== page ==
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In today's society, a pervasive view still persists that a person's intelligence is innate, fixed by the genes, and cannot be altered significantly by the environment, be it the influence of parental nurturing or early childhood education. Apart from the overwhelming anecdotes over the Internet of parents who swear by the success of their early teaching efforts on their little ones, some as young as babies, scientific evidence has been steadily accruing over the years to point to an indisputable fact: There is a critical stage in the early development of a child's brain when the right environm
Let's face it; learning is complicated. In fact, the more we learn about learning through research, the more complex and nuanced our understanding of the processes involved gets. The good news is that we have, in fact, learned a great deal in the past few decades about how the brain goes about committing new knowledge and skills to long-term memory. The bad news? Much of this information is sitting in obscure journals on dusty library shelves and sitting on websites on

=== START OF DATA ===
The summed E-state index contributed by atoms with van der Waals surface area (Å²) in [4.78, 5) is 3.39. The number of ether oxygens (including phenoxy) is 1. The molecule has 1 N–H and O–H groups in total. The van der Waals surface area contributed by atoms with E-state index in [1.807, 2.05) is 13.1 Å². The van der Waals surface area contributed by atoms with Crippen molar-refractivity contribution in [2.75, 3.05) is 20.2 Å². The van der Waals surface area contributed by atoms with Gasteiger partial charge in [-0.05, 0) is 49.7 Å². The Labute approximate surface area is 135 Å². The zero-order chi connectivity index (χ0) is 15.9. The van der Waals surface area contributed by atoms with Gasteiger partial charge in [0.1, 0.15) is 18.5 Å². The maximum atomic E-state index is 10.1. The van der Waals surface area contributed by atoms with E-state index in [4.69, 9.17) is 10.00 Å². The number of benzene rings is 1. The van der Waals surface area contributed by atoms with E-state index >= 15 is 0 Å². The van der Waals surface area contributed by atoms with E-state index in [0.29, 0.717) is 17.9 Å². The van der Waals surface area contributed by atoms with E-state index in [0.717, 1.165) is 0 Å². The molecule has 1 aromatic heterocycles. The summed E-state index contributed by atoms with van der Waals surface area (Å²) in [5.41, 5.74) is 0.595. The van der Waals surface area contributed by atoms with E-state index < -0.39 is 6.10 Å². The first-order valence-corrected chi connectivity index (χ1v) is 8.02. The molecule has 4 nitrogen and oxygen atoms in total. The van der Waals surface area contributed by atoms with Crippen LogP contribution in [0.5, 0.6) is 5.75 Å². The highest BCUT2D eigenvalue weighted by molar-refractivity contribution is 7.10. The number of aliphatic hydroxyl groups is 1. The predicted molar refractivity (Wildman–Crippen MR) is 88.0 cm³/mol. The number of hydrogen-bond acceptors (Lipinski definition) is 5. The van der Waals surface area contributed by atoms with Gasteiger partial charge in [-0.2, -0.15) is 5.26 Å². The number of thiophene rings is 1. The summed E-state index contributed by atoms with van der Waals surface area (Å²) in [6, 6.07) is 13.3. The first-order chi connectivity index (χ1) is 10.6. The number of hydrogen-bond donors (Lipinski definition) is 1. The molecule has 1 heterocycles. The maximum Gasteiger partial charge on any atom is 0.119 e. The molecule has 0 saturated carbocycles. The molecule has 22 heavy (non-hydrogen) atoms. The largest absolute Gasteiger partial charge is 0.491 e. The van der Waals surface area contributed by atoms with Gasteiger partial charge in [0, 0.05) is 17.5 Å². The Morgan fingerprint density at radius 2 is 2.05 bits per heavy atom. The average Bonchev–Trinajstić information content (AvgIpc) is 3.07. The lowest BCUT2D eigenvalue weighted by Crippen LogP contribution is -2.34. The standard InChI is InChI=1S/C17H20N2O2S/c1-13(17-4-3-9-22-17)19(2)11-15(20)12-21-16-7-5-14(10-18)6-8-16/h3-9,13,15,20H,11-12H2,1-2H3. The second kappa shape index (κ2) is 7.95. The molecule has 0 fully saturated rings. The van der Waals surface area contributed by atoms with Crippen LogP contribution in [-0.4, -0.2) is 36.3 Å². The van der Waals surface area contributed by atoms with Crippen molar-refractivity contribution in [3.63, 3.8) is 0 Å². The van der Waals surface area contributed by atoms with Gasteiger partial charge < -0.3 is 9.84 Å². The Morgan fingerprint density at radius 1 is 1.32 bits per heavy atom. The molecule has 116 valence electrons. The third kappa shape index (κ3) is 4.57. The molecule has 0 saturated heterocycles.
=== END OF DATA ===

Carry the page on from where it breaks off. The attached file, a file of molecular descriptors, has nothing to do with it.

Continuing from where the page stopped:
Benjamin Bloom's Levels of Taxonomy was created for educators to plan effective instruction. Using the levels during lesson planning and creating assessments assists the teacher in reaching all modalities of learning. Using Bloom's Taxonomy's helped me understand how thinking was classified. There were certain areas I wanted to reach when teaching a concept and the classifications or taxonomy helped direct my questioning techniques. To direct the questioning of my less
There are three well-documented parts of the brain: (1) reptilian; (2) mid-brain; and (3) forebrain. They are like the layers of an onion, with the reptilian brain being at the center.
Throughout life you and I learn through many avenues. While in school and at work assignments and tasks are made which rely on your capability to learn. Since positive change happens, the learning is continuous.
You can significantly enrich your learning by incorporating the following building blocks.